Pumzi, which means “breath” in Swahili, is Kenya’s first sci-fi film. The short was first shown in the 2010 Sundance festival, as part of its New African Cinema program. Pumzi garnered much attention with its Afrofuturist design and narrative and unlike many other African sci-fi’s (looking at you District 9) the entire cast is made up of black Africans. The film is both written and directed by Wanuri Kahiu and is her second film. Continue reading “Pumzi – A Review”
The seriousness of this article is disputed. The quality of Unite Cat Adventure is not.
*UPDATE – level 2 is now available with guest appearance by Mandate Moose*
Unite Youth Dublin has never been one to shy away from innovative new fronts and today is no exception. To bring the glorious spirit of trade unionism to an entirely new audience; UY-DAG’s elite research unit has created the interactive video game: Unite Cat Adventure! Continue reading “Unite Cat Adventure: The Trade Union Video Game”
A community funded guest piece by Stephen Beirne that originally appeared on Normally Rascal on the 30th of June. If you enjoyed this article, please support Stephen Beirne writing by visiting his Patreon and becoming a patron.
I’ve written several times in the past on what it’s like to be Irish in the midst of the loose amalgamation that is the culture of videogames. I’ve tried to emphasise my surprise and suspicion that comes in hearing an Irish voice, an Irish character, in a game, and my delight in finding something I feel sincerely speaks to Irish narratives or identities.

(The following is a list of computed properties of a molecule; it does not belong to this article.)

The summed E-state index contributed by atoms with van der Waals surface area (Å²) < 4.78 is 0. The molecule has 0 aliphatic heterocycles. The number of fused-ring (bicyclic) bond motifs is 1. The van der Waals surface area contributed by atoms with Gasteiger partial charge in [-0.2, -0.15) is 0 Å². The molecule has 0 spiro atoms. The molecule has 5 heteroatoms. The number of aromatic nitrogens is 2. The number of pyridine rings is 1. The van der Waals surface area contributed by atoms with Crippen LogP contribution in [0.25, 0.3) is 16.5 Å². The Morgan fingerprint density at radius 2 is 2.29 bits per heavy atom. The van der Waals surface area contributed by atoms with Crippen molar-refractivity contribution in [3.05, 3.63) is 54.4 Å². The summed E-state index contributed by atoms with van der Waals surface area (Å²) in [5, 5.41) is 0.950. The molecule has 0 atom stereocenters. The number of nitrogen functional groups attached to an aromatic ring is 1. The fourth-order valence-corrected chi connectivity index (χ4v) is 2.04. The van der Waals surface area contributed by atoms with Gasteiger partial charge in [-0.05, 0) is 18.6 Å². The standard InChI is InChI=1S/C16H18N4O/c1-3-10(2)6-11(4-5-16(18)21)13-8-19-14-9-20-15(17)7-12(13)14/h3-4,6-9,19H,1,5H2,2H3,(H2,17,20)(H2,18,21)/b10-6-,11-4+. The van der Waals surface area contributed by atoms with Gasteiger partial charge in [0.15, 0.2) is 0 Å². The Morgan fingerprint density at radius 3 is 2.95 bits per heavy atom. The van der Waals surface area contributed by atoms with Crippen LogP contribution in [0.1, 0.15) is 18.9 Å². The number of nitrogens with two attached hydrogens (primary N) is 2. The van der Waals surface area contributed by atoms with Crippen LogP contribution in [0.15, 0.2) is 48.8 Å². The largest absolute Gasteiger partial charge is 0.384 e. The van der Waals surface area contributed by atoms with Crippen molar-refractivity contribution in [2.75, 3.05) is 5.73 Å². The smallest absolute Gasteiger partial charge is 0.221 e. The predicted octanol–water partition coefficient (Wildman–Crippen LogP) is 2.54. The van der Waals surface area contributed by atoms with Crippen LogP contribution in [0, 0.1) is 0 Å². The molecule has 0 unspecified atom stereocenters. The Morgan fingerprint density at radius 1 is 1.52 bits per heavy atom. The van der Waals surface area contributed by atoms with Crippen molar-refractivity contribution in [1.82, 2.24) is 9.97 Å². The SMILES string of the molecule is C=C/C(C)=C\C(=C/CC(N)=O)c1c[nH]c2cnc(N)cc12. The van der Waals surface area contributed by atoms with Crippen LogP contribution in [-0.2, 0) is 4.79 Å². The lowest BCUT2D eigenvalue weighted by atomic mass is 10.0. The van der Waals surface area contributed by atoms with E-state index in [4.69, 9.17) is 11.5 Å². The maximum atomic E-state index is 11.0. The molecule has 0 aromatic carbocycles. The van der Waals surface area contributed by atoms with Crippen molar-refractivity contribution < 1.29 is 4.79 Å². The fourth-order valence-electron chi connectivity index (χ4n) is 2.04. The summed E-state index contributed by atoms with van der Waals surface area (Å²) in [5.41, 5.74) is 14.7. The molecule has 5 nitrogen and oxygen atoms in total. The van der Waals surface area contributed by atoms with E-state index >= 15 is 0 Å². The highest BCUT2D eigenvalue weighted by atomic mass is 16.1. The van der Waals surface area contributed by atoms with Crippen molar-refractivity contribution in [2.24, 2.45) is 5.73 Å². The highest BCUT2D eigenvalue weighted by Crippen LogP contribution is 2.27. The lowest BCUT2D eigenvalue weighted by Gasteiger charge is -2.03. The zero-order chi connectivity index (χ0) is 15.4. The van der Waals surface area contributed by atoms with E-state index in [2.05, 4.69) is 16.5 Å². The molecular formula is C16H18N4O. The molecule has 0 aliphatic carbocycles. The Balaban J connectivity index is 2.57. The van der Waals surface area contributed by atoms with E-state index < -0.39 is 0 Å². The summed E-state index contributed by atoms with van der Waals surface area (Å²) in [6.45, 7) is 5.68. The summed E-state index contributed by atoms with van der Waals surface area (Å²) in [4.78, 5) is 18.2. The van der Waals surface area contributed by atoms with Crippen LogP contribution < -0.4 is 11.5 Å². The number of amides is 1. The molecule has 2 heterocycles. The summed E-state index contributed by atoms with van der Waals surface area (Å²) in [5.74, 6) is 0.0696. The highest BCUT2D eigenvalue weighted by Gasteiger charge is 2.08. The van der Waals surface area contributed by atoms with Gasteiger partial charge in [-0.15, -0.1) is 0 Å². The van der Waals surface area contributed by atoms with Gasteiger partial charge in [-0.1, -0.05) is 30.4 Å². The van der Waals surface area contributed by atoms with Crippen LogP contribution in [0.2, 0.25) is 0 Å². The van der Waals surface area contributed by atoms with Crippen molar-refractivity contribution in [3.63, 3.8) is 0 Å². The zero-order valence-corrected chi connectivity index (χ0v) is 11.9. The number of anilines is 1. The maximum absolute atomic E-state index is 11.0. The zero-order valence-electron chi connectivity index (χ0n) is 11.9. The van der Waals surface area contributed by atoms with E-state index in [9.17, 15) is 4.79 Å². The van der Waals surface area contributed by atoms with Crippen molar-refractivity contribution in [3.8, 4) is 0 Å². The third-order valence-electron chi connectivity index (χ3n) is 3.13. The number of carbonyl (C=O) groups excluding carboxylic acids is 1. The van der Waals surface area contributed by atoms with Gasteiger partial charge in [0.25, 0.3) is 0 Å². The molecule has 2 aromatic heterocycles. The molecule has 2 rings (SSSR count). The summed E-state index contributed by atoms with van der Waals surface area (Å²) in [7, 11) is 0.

What little cultural background I gave usually came in the form of brief anecdotes about how little we see Irish folk in games, which of course is proportionate to the country’s contribution in the grand scheme of the industry. Through negligence I withheld the more substantial context of the lack of presence of Irish identities in media beyond that of only videogames. Since today I’m writing about ethnicity and whiteness and representation, and I’m writing from a perspective that I’m increasingly learning is distinct from the bulk of my peers, this context is kind of necessary. Continue reading “Irish Travellers And American Blindspots”
A female Unite comrade speaks about the experiences that women activists face in leftist campaigning and trade-union involvement. We post this in the spirit of constructive criticism of our movement and in light of the fact that the majority of TU members are women, while our leaders and language are predominantly masculine.
The use of language which perpetuates sexism has been well-documented since the 1960’s; be it as direct catcalling, harassment and derogatory slang, or the softer usage of masculinised words to degrade typically female professions (e.g. nurse to murse). This is still depressingly common in the experiences of the day-to-day lives of working women across the world. Within our movement, the role of such language in belittling women is well understood, whether you would consider yourself a feminist or not. Continue reading ““Calm Down Dear” – A Look at the Language of Our Movement”